A Sunday mea culpa.
In the battle over Transit City, we here at All Fired Up in the Big Smoke have been as guilty as anyone in just talking about the numbers. We all love subways. In a perfect world, we’d just build subways. But they’re too expensive. We don’t have the money. We don’t have the density to justify spending the money even if we did have the money which we don’t.
This reduced Transit City to little more than a compromise. It suggested we simply settled. Given our druthers, we’d prefer the other thing but this is just going to have to do. Less inspirational and more m’eh.
Easy pickins for mindless demagoguery which now seems to be what passes for a transit plan at City Hall and Queen’s Park. “People want subways not streetcars.” As simple as all that. Build it and they will come. Clap your hands and Tinkerbell won’t die.
On cue, we started yelling about the facts of the numbers and claims. Nothing adds up. Subways would be great but this… and this… and this.
Matt Elliott over at Ford For Toronto took a different and much more effective approach on Friday. If you haven’t read it already, I highly recommend that you do. Right now. Seriously. Stop reading this. Click on the link. And read it. I can wait. In fact, I’m going down to heat up some tea…… If the mayor is allowed to carry out this ill-conceived dismantling of Transit City, the city faces much more of a loss than routes and passengers served although neither of those is anything to sneeze out. The simple fact of the matter is Mayor Ford is pitching the idea of less transit for more money. Your new fiscal conservatism at work.
No, if the mayor succeeds in trying to inflict his transit vision on Toronto, we are also passing over the opportunity for inspired neighbourhood revitalization and renewal and a reimagining of streetscapes that can only come from street level transit. That was an integral part of Transit City. Burying transit lines is a different approach. It increases density but not necessarily enhances life on the street above it. Witness vast stretches of Yonge Street and Bloor-Danforth.
Transit City was not only intended to bring better transit to areas of the city that have had none but it also aimed to bring new life to streets like Finch Avenue. A transformation the buses that now run along there simply don’t deliver and not one the vague ‘enhanced’ services appears to factor in either.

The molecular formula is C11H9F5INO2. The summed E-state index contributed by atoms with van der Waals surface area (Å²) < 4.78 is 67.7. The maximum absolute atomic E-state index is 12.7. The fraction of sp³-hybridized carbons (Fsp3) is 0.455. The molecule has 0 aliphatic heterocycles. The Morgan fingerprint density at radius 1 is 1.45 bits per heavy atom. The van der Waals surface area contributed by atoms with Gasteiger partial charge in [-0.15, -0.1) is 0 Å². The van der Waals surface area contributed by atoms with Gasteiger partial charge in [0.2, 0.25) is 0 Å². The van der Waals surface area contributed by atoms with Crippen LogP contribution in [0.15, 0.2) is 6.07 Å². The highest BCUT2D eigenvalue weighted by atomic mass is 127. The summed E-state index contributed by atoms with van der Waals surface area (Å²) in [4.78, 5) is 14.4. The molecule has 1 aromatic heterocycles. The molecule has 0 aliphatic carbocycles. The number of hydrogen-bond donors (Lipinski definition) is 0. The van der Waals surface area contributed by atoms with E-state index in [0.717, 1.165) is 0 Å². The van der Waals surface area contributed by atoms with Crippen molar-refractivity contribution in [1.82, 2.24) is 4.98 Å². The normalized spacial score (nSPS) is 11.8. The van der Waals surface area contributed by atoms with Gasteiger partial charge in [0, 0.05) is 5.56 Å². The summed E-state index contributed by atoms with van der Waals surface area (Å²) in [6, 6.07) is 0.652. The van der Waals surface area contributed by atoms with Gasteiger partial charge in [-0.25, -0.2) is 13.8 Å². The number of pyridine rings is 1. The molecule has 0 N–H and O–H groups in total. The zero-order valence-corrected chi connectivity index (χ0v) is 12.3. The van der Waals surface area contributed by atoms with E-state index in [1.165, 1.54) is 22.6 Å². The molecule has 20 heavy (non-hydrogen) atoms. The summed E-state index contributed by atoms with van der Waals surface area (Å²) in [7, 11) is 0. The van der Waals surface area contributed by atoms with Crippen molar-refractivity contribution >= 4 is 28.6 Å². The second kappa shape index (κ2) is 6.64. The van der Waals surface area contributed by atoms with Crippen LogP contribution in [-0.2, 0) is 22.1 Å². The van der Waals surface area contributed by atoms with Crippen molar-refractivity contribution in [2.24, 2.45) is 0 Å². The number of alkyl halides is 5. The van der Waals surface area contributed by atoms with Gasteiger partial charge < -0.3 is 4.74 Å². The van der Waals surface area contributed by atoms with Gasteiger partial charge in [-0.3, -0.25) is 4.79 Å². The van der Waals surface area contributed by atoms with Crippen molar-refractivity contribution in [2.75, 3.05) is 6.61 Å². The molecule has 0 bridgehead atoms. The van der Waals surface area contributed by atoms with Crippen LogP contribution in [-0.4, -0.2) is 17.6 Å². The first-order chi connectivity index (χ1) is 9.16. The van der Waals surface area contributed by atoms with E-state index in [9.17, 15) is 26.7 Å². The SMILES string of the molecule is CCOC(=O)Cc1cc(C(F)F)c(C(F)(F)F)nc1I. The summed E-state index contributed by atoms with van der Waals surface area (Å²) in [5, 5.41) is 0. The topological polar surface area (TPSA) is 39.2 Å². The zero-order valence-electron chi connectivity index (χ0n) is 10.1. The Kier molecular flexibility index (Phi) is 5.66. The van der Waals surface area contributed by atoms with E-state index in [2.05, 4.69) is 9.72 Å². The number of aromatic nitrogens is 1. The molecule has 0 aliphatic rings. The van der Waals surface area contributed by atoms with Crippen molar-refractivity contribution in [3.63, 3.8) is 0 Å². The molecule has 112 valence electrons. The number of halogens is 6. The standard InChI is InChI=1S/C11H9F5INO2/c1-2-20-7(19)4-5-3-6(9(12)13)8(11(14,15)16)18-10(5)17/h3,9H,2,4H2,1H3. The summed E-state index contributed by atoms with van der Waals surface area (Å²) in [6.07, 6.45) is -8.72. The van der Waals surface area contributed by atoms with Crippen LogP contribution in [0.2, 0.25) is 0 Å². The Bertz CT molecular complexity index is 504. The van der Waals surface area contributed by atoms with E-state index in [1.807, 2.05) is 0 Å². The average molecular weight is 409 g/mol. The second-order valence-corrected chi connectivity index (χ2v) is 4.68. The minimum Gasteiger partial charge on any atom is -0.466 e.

Only now are commuters and businesses adversely affected under Mayor Ford’s plan starting to wake up to the sad reality of their situation. (And I think we’re in for a whole lot of Wait, what? The mayor’s doing what? over the next 4 years.) Much of the blame for this should be placed at the feet of the original proponents of Transit City. They did not sell it to those who were going to benefit, allowing its critics like the mayor to distort and misrepresent it, and cowards like Premier McGuinty to use it as a political football, to be leveraged for his re-election fortunes against the needs of the city’s most transit needy.
A tactical error, for sure, but is that how we really want to develop a transit strategy? Those who plot best decide? An argument could be made that’s how we’ve found ourselves playing catch-up with our transit system over the last 20 years. Politics has trumped good governance again and again.
The result, as Matt Elliott at Ford For Toronto so beautifully shows, is not just about subways versus streetcars or whatever it is that’s really at the heart of the mayor’s cockamamie scheme, it’s about transforming a city. Creating new urban spaces and designs that offer more opportunities for those who’ve been long marginalized by outmoded urban thought and planning. It seems too important an issue to let slip through our fingers (again) for no other reason than crass political gamesmanship.
— not yet begun to fightily submitted by Cityslikr